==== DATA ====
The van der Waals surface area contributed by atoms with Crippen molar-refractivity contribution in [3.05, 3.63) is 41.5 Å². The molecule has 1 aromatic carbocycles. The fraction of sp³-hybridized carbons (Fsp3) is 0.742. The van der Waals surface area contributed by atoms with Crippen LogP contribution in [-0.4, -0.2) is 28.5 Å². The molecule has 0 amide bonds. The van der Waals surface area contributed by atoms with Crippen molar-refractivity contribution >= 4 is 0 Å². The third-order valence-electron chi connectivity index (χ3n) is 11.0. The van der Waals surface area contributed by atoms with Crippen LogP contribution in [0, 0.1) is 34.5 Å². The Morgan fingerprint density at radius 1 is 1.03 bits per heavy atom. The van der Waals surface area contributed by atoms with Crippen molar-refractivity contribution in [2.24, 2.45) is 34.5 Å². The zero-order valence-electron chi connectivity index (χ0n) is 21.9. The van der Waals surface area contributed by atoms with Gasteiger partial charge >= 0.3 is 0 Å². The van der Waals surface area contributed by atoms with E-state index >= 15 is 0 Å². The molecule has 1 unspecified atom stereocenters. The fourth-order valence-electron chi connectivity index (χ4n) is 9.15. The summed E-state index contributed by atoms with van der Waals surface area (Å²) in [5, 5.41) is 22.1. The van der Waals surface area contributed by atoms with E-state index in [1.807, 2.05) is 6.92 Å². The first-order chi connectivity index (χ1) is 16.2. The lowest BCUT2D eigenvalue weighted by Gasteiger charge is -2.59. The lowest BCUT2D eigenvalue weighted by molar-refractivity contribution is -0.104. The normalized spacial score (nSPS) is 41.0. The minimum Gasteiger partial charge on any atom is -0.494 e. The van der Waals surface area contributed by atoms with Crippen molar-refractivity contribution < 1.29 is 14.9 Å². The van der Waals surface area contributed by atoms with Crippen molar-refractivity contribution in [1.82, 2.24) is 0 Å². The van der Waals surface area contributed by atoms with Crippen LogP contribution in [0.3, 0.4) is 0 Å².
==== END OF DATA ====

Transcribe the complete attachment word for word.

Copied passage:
The van der Waals surface area contributed by atoms with Crippen molar-refractivity contribution in [3.05, 3.63) is 41.5 Å². The molecule has 1 aromatic carbocycles. The fraction of sp³-hybridized carbons (Fsp3) is 0.742. The van der Waals surface area contributed by atoms with Crippen LogP contribution in [-0.4, -0.2) is 28.5 Å². The molecule has 0 amide bonds. The van der Waals surface area contributed by atoms with Crippen molar-refractivity contribution >= 4 is 0 Å². The third-order valence-electron chi connectivity index (χ3n) is 11.0. The van der Waals surface area contributed by atoms with Crippen LogP contribution in [0, 0.1) is 34.5 Å². The Morgan fingerprint density at radius 1 is 1.03 bits per heavy atom. The van der Waals surface area contributed by atoms with Crippen molar-refractivity contribution in [2.24, 2.45) is 34.5 Å². The zero-order valence-electron chi connectivity index (χ0n) is 21.9. The van der Waals surface area contributed by atoms with Gasteiger partial charge >= 0.3 is 0 Å². The van der Waals surface area contributed by atoms with E-state index >= 15 is 0 Å². The molecule has 1 unspecified atom stereocenters. The fourth-order valence-electron chi connectivity index (χ4n) is 9.15. The summed E-state index contributed by atoms with van der Waals surface area (Å²) in [5, 5.41) is 22.1. The van der Waals surface area contributed by atoms with E-state index in [1.807, 2.05) is 6.92 Å². The first-order chi connectivity index (χ1) is 16.2. The lowest BCUT2D eigenvalue weighted by Gasteiger charge is -2.59. The lowest BCUT2D eigenvalue weighted by molar-refractivity contribution is -0.104. The normalized spacial score (nSPS) is 41.0. The minimum Gasteiger partial charge on any atom is -0.494 e. The van der Waals surface area contributed by atoms with Crippen molar-refractivity contribution < 1.29 is 14.9 Å². The van der Waals surface area contributed by atoms with Crippen molar-refractivity contribution in [1.82, 2.24) is 0 Å². The van der Waals surface area contributed by atoms with Crippen LogP contribution in [0.3, 0.4) is 0 Å².